Sunday, 19 September 2010

Appetite for distraction

Congratulations go to the editorial team at the Mail for inspiring the third successive post this week - the ambassador really is spoiling us.

Today's foaming-at-the-mouthpiece is the latest chapter in the Mail's ongoing battle with Islam, as they uncover the 'shocking truth' about the widespread use of halal meat. Of course, it would be easy to accuse the Mail of bigotry for its incessant attacks on Muslims, so they've taken a different route this time.

Shifting the blame away from their own cynical fear-mongering, the article's writers focuses on issues of animal welfare, despite having no compelling evidence that the animals suffer in any greater degree than in non-halal slaughterhouses. Churnalists Simon McGee and Martin Delgardo have shared their reactionary report with an RSPCA 'spokesman' who helpfully gave them a quote: "The public have a right to know how their meat is produced. Many people are extremely concerned about animal welfare. What The Mail on Sunday has discovered shows that people are not being kept informed."

This argument is disingenuous at best, since most members of the British public seem only loosely aware that their food is even animal in origin. High profile campaigns to eradicate battery farming have been met with the kind of apathetic ambivalence usually reserved for party political broadcasts. And when Jamie Oliver tried to get parents focused on the food their kids were eating, we saw desperate mothers poking Turkey Twizzlers through the school gates.

In a world of mechanically-recovered animal derivatives, the plight of Bessie the Cow in her final moments on Earth seem to be of minimal concern to the general public. I'm sure if people actually gave a moment's thought to the way our farmed animals are slaughtered and processed, there'd be a mass conversion to vegetarianism overnight. But that's not the way the world works, and McGee and Delgardo know that.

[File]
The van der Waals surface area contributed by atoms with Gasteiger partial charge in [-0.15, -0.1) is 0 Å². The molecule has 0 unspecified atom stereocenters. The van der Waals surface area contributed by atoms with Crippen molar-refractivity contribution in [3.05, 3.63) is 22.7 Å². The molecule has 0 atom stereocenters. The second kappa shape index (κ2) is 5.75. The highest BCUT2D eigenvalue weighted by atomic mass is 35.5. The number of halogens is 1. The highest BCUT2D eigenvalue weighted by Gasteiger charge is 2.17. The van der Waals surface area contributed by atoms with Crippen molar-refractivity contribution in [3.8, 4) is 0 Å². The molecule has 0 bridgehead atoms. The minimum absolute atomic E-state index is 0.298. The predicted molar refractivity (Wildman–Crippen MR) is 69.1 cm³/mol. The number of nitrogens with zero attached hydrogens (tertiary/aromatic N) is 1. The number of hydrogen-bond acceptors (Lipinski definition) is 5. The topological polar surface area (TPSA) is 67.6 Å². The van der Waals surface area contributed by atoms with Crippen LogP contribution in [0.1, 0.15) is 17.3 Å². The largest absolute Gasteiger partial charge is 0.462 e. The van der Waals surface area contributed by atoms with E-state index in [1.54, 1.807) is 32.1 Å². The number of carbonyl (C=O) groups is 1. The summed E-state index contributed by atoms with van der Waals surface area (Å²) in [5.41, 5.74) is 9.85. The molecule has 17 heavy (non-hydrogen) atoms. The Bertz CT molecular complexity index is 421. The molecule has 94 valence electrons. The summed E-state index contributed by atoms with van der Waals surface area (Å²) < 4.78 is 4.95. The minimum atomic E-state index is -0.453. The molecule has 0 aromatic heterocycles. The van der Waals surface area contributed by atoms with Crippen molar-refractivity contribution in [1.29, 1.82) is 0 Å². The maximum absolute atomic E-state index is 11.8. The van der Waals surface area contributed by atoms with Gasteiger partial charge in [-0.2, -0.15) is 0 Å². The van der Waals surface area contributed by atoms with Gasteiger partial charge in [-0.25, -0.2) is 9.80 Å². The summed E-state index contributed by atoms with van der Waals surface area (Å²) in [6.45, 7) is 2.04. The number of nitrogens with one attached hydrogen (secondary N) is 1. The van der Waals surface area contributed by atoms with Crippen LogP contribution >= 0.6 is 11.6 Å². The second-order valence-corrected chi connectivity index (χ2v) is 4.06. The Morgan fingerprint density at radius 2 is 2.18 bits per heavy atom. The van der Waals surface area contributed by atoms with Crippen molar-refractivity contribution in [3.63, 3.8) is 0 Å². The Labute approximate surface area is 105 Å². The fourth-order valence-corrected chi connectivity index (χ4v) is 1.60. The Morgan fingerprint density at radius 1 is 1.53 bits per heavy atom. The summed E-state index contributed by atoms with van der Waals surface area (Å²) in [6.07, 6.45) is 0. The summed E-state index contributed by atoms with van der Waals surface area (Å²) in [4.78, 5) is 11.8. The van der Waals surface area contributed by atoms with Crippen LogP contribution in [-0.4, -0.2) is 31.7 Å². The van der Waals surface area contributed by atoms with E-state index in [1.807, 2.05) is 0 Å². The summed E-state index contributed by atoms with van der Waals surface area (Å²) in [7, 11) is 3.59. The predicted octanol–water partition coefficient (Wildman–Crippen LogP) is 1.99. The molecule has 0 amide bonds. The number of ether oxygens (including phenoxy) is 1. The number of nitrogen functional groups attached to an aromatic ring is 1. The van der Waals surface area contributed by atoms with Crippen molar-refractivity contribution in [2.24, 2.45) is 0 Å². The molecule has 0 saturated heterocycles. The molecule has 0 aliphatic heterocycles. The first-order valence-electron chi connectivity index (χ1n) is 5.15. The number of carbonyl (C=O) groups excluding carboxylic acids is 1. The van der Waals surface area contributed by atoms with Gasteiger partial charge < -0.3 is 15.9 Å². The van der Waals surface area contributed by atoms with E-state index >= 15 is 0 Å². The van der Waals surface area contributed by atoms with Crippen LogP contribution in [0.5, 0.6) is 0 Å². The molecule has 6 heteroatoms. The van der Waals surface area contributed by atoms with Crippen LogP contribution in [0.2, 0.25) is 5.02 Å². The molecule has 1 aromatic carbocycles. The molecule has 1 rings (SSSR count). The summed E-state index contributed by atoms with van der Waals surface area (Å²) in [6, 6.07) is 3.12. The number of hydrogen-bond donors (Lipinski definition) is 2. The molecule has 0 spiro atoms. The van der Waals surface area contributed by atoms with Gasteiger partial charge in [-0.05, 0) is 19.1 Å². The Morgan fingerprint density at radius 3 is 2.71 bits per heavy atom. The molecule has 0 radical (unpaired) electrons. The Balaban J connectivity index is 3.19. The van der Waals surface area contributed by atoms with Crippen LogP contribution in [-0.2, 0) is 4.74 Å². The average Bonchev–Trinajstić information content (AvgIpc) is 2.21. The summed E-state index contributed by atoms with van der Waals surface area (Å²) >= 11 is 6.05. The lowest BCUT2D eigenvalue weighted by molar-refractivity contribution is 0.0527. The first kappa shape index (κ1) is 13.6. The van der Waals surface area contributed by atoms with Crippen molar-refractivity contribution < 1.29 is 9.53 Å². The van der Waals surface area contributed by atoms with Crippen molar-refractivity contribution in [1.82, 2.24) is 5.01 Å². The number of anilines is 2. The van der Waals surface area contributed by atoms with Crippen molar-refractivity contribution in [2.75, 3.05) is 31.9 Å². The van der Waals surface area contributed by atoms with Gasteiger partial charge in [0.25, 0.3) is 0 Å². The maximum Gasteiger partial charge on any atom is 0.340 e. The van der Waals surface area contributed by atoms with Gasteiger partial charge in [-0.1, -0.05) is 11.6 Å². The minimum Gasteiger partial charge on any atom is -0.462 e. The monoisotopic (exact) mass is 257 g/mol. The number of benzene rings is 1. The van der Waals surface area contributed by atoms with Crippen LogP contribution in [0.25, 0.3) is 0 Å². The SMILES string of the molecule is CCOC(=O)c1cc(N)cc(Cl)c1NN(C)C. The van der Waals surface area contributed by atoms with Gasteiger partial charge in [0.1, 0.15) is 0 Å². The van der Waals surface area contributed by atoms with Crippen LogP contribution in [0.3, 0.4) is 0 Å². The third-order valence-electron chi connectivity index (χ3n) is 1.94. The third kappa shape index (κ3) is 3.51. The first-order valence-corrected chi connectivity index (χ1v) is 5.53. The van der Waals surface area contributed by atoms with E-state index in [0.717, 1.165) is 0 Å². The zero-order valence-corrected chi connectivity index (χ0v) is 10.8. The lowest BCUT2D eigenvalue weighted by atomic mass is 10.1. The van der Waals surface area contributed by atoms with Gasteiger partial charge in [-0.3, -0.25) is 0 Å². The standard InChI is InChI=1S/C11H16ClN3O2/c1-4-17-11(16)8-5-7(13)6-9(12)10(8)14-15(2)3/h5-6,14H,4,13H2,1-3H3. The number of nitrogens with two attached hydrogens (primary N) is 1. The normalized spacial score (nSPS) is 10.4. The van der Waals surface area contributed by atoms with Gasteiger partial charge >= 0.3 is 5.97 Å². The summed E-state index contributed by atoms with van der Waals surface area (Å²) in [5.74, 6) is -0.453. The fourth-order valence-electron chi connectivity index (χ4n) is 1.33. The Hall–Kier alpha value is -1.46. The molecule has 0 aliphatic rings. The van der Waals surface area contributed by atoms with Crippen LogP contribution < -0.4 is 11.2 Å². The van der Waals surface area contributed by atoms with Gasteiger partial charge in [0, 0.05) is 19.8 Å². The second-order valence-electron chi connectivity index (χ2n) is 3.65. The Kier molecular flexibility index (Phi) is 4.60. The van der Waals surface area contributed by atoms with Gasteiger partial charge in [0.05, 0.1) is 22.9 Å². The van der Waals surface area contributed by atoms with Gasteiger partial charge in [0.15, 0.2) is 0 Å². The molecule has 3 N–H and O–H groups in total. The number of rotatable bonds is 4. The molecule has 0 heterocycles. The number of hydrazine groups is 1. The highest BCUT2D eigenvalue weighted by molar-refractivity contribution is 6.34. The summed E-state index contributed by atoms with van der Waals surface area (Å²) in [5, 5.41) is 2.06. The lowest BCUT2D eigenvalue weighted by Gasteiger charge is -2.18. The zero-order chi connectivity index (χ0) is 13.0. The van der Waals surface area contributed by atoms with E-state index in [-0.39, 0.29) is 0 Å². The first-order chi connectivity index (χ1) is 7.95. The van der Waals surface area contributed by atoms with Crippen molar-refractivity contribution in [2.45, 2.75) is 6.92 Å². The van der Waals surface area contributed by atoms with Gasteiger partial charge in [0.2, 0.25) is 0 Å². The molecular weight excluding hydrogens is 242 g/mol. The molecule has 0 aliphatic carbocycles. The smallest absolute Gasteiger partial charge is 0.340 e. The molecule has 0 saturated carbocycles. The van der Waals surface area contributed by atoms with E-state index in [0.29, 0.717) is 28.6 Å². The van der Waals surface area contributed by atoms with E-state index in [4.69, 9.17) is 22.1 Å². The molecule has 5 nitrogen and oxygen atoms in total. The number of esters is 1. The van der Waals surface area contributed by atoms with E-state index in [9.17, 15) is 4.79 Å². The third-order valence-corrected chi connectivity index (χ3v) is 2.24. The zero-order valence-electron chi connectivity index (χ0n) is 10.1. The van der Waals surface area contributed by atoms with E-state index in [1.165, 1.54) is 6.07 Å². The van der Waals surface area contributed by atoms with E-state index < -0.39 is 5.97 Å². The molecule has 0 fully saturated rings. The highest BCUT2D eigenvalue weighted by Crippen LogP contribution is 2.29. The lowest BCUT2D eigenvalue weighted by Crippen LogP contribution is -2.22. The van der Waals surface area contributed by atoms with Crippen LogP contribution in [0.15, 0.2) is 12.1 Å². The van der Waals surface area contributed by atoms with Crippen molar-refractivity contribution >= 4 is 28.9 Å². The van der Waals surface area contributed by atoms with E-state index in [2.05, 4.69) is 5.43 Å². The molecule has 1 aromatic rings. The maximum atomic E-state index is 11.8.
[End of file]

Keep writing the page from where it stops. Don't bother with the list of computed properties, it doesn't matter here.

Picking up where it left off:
The real clue to how these purchasing decisions are made, can be found in a quote from a spokesman for Whitbread, which 'admitted' (a far more powerful word than 'confirmed' or 'said') that 80 percent of its chicken comes from halal poultry suppliers: "We don’t specify halal as a requirement in our procurement. We base our decision on quality and price. It just turns out that we source that amount of chicken from suppliers that happen to be halal."

The facts may suggest that meat is sourced according to price, and that the general public don't interrogate the origins of every value burger they cram into their mouths. But that doesn't stop the Mail from carefully choosing its examples to portray the full extent of this insidious Islamification of Great British institutions.

They're concerned that "famous sporting venues such as Ascot and Twickenham are controversially serving up meat slaughtered in accordance with strict Islamic law to unwitting members of the public." The article is even illustrated with a hilarious picture of two rather posh-looking race-goers "indulging in fast food" at the famous racecourse, despite the fact that the 'fast food' in question is clearly a cardboard box of cod and chips. I'm no expert, but I imagine that the North Sea fishing boats have very few Muslim elders on hand to bless the floundering fish as it breathes its last.

It's clear that the real issue here is the fact that unsuspecting white people are tucking into food intended for Muslim mouths - why else would the writers investigate the sourcing policies of Marlborough and Cheltenham Colleges? They're hardly hotbeds of racial and cultural diversity.

With every passing day, the Mail is becoming more and more of a caricature of itself, as if it's being pieced together by Maggie and Judy from Little Britain.

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